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Greek Mythology > People, Places, & Things > Lykurgos (3)
Labdakos to Lethe Leto to Lysizonos
Whether Lykurgos was a real man or just a mythological symbol does not really matter; his influence on the Spartans was nothing less than miraculous.
The Spartans were descendants of the Dorians, and when they settled on the Greek mainland and the Peloponnesian Peninsula in the eleventh century BCE, they displaced the aboriginal inhabitants and assumed the roles of governors and landlords; the Spartans were dominating and very discriminating towards to pre-Dorian Greeks; although the Spartans were greatly outnumbered by their surfs (helots) they were the economic and political masters of Lakonia (Laconia).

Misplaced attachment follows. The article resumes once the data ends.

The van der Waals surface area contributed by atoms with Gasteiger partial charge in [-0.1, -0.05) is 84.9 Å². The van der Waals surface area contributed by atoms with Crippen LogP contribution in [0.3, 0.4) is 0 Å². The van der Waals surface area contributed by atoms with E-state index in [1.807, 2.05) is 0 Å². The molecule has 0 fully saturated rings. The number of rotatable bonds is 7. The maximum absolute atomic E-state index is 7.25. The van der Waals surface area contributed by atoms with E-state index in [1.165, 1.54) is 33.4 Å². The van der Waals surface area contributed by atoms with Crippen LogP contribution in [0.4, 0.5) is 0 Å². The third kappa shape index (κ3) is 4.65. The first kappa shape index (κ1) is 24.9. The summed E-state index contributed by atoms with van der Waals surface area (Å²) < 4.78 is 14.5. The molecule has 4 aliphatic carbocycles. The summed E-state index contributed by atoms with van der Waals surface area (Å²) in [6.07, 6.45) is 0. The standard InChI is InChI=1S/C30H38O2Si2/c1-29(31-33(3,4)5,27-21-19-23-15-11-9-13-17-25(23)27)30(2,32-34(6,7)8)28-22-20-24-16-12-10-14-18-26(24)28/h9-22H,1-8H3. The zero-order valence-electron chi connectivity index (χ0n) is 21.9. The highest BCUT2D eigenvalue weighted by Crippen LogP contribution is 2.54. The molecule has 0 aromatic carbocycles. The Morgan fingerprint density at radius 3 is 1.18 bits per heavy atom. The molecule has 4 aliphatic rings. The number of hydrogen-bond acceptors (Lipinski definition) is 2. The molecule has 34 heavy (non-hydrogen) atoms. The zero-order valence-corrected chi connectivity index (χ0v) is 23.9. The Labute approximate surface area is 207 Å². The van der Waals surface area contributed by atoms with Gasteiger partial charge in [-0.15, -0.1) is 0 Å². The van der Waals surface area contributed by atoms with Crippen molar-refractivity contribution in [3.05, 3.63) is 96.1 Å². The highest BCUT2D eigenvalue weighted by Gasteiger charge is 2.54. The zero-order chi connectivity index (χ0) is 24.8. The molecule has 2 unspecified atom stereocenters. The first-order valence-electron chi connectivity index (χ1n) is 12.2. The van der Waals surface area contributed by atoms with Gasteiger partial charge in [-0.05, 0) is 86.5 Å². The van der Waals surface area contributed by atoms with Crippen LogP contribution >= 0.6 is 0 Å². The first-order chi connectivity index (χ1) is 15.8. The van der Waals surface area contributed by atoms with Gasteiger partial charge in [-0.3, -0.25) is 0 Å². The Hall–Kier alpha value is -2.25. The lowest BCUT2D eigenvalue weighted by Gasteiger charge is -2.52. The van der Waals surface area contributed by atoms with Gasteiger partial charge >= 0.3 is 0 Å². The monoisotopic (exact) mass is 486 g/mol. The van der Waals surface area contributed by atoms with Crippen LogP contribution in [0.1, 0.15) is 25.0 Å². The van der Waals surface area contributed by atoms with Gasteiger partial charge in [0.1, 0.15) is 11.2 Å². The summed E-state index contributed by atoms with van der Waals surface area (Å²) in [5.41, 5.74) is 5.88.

When the Spartans tried to annex the neighboring tribe known as the Messenians (735-716) they were hard pressed to win a decisive victory; this was a major turning point for the development of the Spartans; the Spartans were severely outnumbered by the helots and the Messenians and for them to retain their domination of these potentially rebellious surfs the Spartans needed a new approach to their government and military; Lykurgos (or the spirit of Lykurgos) came to the rescue.
The Spartans cast aside all frivolous and non-military activities and devoted all their time and resources to military affairs; men and boys were trained in military tactics; women were given more responsibility in day-to-day decision making; the weak and deformed were quickly, and mercilessly, culled from the population; every aspect of the government was redirected towards maintaining and perpetuating the military; this entire re-structuring of the Spartan government and economy was credited to one man, Lykurgos.
His name may also be rendered as Lykourgos or Lycourgos.
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